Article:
1st November 2016
London is hosting this year’s Black Hat Europe, one of the biggest and most technical global information security events in the world, on the 1st November.
The event will see the brightest professionals and researchers in the industry come together for deeply technical hands-on training, the release of new research and vulnerability disclosures at briefings. It’s a fixture that’s known for attracting a big hacker contingent who disclose the latest vulnerabilities.
To set the scene ahead of the event, we have delved into our stash of analytics from last year’s event in Amsterdam to uncover the issues that took off and what drove them.
1) Haroon Meer
A keynote speech by renowned security researcher Haroon Meer grabs him the number one spot in this list. The founder of Thinkst gave a speech to delegates that triggered a frenzy of live tweeting, quotes and retweeting. During the speech, Meer warned the conference delegates that security pros face trouble on the horizon with a crisis of both relevance and confidence. His call to action to focus on deliverables that can help business, rather than focussing on trendy security interests like Big Data, caused a big response on Twitter. He noted several reasons for the current state of insecurity: the increasing complexity of the IT environment, the widespread availability of hacking tools in the mainstream, and the growing awareness of the value of data. “Even junior staff members know now that access matters,” he said pointing to Julian Assange of WikiLeaks fame.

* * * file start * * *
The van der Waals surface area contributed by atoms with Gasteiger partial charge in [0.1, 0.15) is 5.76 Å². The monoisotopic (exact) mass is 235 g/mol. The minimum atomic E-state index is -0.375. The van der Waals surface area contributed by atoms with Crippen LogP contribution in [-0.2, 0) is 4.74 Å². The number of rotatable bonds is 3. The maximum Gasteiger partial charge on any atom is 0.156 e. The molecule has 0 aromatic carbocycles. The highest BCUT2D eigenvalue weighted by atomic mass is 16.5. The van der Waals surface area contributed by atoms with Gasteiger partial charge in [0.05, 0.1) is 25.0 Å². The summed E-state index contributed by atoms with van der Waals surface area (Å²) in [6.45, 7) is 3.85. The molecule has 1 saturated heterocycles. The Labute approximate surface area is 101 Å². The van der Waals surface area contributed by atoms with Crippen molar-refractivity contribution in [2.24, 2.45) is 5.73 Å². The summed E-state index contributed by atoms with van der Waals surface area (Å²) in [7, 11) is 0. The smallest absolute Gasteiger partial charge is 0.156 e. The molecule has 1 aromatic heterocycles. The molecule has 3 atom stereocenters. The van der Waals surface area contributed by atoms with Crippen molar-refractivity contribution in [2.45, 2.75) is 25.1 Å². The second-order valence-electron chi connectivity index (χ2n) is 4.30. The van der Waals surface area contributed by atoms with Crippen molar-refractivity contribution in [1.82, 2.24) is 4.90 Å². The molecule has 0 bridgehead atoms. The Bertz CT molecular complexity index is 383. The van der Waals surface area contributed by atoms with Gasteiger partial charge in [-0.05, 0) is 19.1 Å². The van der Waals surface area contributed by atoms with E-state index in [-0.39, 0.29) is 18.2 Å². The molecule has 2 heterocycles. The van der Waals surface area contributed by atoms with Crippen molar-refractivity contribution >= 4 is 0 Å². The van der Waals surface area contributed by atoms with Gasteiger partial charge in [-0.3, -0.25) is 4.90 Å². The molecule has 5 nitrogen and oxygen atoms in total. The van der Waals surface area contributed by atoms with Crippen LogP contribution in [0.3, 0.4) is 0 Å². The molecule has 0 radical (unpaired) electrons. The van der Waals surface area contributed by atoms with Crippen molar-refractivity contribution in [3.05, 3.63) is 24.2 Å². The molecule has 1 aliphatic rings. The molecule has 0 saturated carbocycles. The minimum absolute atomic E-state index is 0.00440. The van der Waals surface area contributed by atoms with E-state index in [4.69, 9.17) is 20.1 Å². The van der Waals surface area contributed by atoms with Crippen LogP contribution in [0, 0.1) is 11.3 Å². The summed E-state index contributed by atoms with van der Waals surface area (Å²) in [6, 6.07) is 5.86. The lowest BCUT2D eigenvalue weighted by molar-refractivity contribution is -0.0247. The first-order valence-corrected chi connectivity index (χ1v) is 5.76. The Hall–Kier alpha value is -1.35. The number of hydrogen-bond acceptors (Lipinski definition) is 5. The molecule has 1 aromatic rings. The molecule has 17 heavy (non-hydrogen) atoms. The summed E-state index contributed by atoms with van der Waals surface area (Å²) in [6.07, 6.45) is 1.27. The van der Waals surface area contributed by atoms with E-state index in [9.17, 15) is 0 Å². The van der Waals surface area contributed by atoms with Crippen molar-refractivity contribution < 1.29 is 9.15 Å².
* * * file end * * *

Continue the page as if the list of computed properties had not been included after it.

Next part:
2) Pen testers
A discussion about the role and approaches of pen testers (“penetration testers” or “ethical hackers” to you and me), caught the imagination of delegates on Twitter. Pen testers are hired to demonstrate and document a flaw in security, and concerns that pen testers are no longer properly emulating attackers generated interest and discussion.
Enterprise companies are increasingly using Microsoft Lync 2010/2013 (a.k.a Skype for Business 2015) services as call centre, internal communication, cloud communication, and video conference platform. Fatih Özavcı, a security researcher, gave an introduction to Microsoft Lync ecosystem, the security requirements and design vulnerabilities, which sparked concern and interest on social media amongst the delegates.
Ian Haken, a researcher with software security testing firm Synopsys, demonstrated an attack on Microsoft BitLocker, Microsoft’s proprietary encryption program for Windows, during his speech, which sparked interest on social media. He urged companies relying on Microsoft BitLocker to install the latest Window patches immediately.
The task ahead of securing the internet of things (an issue that’s recently hit the headlines) and the future of cyber-regulation also drove the conversation amongst delegates.
We’re looking forward to seeing what lights up the event in London.
***These data are based on an analysis of tweets using #BHEU between 10/10/2015 to 13/10/2015 via Sysomos.
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